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PGMs demand may taper off despite robust automotive demand forecast

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Global demand for platinum group metals (PGMs) is forecast to taper off beyond 2030, despite a robust outlook for increasing automotive sales, according to PGMs producer Impala Platinum (Implats) corporate affairs executive Emma Townshend, who addressed a PGMs students colloquium hosted by the Department of Trade, Industry and Competition, in Pretoria, on October 20.

“Legislation is shifting more from focusing on engine-out emissions to decarbonisation, resulting in very strict government policies that are forcing the adoption of electric fleets – and battery electric vehicles don’t need PGMs,” she explained.

She revealed that Implats’ platinum, palladium and rhodium (3E) PGMs demand mix during 2021 leaned 63% towards the automotive sector, with 24% coming from the industrial sector and 12% going into jewellery.

Townshend noted that, while the electrification of vehicles globally was expected to have a limited impact on PGMs in the medium term, it posed an existential demand threat beyond 2030 with the envisaged phasing out of internal combustion engines.

Electric vehicle numbers are expected to rise from ten-million in 2020 to 100-million in 2030, which makes up about 7% of the global fleet of vehicles.

“The path of electrification has created very substantial demand forecasts. However, in our mind, it’s creating uncertainty in terms of production plans and the outlook for South African production in the medium term,” she said.

She noted that South African PGM producers typically produce about twice as much platinum as palladium.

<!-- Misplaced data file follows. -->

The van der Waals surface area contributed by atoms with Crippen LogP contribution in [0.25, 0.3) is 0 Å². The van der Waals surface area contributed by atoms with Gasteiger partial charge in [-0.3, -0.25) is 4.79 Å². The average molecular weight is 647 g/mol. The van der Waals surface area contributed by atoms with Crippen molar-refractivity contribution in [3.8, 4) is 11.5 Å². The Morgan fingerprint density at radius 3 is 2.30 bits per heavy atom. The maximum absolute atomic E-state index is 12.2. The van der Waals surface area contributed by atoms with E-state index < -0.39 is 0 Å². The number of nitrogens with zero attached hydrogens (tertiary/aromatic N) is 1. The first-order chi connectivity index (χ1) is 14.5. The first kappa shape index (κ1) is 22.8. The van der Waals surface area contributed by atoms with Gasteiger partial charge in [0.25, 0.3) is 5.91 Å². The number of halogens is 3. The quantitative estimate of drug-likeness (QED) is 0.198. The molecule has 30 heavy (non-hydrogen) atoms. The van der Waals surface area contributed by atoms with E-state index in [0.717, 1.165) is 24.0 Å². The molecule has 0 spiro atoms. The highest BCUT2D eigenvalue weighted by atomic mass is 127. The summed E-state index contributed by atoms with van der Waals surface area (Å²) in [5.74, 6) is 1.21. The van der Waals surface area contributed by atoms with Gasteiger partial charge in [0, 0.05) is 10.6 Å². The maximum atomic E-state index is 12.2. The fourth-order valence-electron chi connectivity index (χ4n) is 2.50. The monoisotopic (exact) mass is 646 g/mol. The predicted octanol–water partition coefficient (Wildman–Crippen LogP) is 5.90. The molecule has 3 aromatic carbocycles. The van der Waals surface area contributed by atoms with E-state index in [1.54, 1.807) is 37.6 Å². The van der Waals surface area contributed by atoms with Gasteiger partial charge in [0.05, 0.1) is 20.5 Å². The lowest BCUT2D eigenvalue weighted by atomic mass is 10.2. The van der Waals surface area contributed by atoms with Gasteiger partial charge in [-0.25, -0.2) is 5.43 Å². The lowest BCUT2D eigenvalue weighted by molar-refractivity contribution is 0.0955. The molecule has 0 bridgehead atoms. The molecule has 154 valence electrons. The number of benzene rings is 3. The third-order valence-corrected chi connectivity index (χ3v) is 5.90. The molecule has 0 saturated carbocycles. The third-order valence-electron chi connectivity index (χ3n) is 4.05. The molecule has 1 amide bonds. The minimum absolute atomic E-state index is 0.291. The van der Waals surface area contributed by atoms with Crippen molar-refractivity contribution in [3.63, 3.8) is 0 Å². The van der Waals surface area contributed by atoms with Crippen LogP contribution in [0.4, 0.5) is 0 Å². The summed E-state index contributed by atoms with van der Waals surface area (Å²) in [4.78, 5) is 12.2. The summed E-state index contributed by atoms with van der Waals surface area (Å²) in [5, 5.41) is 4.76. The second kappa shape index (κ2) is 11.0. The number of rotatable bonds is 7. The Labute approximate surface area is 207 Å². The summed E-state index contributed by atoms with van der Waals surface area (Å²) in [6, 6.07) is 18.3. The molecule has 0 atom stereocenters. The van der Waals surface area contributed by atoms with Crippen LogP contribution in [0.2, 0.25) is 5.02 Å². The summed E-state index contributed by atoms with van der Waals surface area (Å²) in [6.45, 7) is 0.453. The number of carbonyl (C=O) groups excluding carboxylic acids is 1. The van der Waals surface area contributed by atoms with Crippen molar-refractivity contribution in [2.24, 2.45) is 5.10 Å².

“One of the big trends that’s hurt platinum over the past decade is the substitution of diesel for gasoline engines, which is continuing. Diesel market share in Europe has halved over the last five years.

“Meanwhile, hybrids, which are electrified, are actually positive for PGM loadings. We estimate PGM loadings are 10% to 15% higher for hybrid engines versus pure combustion engines,” Townshend explained.

However, she said that, thanks in part to research and development done in collaboration with diversified mining major Sibanye and German chemicals company BASF, Implats expected to see the switching of palladium with platinum in gasoline engines, which she said would ignite a rerating of the platinum price relative to palladium.

Townshend noted that, in South Africa, current revenues were being driven by record palladium and rhodium pricing, but the threat of electrification meant that those pricing tailwinds were going to fade over time.

She noted that the existential threat of electrification, the wish to move away from labour-intensive, deep, capital expenditure intensive, conventional assets that perform poorly in terms of environment, social and governance metrics, had meant that capital expenditure from the industry had not accelerated in line with profitability, which had implications for future supply.

“Companies are focused on low-risk, low-cost, high-quality defensive production, but that doesn’t necessarily give us the price security for the metals with the best demand outlook,” she said.

Western limb life-of-mine is a key potential risk to South Africa’s ability to produce and maintain its role as the driver of PGM markets in the future, Townshend said, noting that market development activities needed to carefully consider the “balancing of the basket”.

Townshend noted, however, that the hydrogen economy would play a key role in unlocking future demand for PGMs.

“When we look at the medium to longer term, we recognise the role that hydrogen can play in terms of hedging deteriorating automotive production. From a South African perspective, because the industry is nascent and still developing, we have an opportunity to develop with it.

“It’s a huge opportunity for South Africa to play a leading role in terms of industrial development in the sector, which has meaningful demand implications for platinum, iridium and ruthenium in the future,” she said. – Mining Weekly

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